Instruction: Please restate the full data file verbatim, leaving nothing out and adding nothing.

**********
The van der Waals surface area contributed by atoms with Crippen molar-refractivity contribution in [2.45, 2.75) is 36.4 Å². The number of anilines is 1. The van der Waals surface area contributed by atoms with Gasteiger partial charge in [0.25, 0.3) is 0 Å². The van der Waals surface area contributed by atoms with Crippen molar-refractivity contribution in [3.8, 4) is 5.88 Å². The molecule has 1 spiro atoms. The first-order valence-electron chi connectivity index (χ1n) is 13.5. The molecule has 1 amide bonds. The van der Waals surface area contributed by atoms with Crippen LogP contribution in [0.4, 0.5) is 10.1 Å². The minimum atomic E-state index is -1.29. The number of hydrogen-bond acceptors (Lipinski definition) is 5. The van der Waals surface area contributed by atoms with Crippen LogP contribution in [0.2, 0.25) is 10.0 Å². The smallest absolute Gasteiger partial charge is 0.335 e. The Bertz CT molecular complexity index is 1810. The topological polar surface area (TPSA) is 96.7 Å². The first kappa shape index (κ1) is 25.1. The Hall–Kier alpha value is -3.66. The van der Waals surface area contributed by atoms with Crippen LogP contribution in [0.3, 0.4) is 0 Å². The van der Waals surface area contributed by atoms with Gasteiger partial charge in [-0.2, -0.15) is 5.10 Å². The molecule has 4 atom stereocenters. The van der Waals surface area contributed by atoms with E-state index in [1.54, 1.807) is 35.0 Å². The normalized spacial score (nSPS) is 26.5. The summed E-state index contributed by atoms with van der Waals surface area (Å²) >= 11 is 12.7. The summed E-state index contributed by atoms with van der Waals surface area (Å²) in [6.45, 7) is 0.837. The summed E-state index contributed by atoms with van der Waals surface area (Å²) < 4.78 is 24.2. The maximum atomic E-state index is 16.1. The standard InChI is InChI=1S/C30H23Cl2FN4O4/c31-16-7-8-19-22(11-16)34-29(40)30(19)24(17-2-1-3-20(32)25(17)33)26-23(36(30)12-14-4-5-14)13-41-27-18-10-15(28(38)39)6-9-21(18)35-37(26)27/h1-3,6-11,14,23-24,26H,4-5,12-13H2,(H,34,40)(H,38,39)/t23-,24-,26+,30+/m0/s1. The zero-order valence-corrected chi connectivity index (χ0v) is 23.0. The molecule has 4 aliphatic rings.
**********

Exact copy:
The van der Waals surface area contributed by atoms with Crippen molar-refractivity contribution in [2.45, 2.75) is 36.4 Å². The number of anilines is 1. The van der Waals surface area contributed by atoms with Gasteiger partial charge in [0.25, 0.3) is 0 Å². The van der Waals surface area contributed by atoms with Crippen molar-refractivity contribution in [3.8, 4) is 5.88 Å². The molecule has 1 spiro atoms. The first-order valence-electron chi connectivity index (χ1n) is 13.5. The molecule has 1 amide bonds. The van der Waals surface area contributed by atoms with Crippen LogP contribution in [0.4, 0.5) is 10.1 Å². The minimum atomic E-state index is -1.29. The number of hydrogen-bond acceptors (Lipinski definition) is 5. The van der Waals surface area contributed by atoms with Crippen LogP contribution in [0.2, 0.25) is 10.0 Å². The smallest absolute Gasteiger partial charge is 0.335 e. The Bertz CT molecular complexity index is 1810. The topological polar surface area (TPSA) is 96.7 Å². The first kappa shape index (κ1) is 25.1. The Hall–Kier alpha value is -3.66. The van der Waals surface area contributed by atoms with Crippen LogP contribution in [0.3, 0.4) is 0 Å². The van der Waals surface area contributed by atoms with Gasteiger partial charge in [-0.2, -0.15) is 5.10 Å². The molecule has 4 atom stereocenters. The van der Waals surface area contributed by atoms with E-state index in [1.54, 1.807) is 35.0 Å². The normalized spacial score (nSPS) is 26.5. The summed E-state index contributed by atoms with van der Waals surface area (Å²) >= 11 is 12.7. The summed E-state index contributed by atoms with van der Waals surface area (Å²) in [6.45, 7) is 0.837. The summed E-state index contributed by atoms with van der Waals surface area (Å²) < 4.78 is 24.2. The maximum atomic E-state index is 16.1. The standard InChI is InChI=1S/C30H23Cl2FN4O4/c31-16-7-8-19-22(11-16)34-29(40)30(19)24(17-2-1-3-20(32)25(17)33)26-23(36(30)12-14-4-5-14)13-41-27-18-10-15(28(38)39)6-9-21(18)35-37(26)27/h1-3,6-11,14,23-24,26H,4-5,12-13H2,(H,34,40)(H,38,39)/t23-,24-,26+,30+/m0/s1. The zero-order valence-corrected chi connectivity index (χ0v) is 23.0. The molecule has 4 aliphatic rings.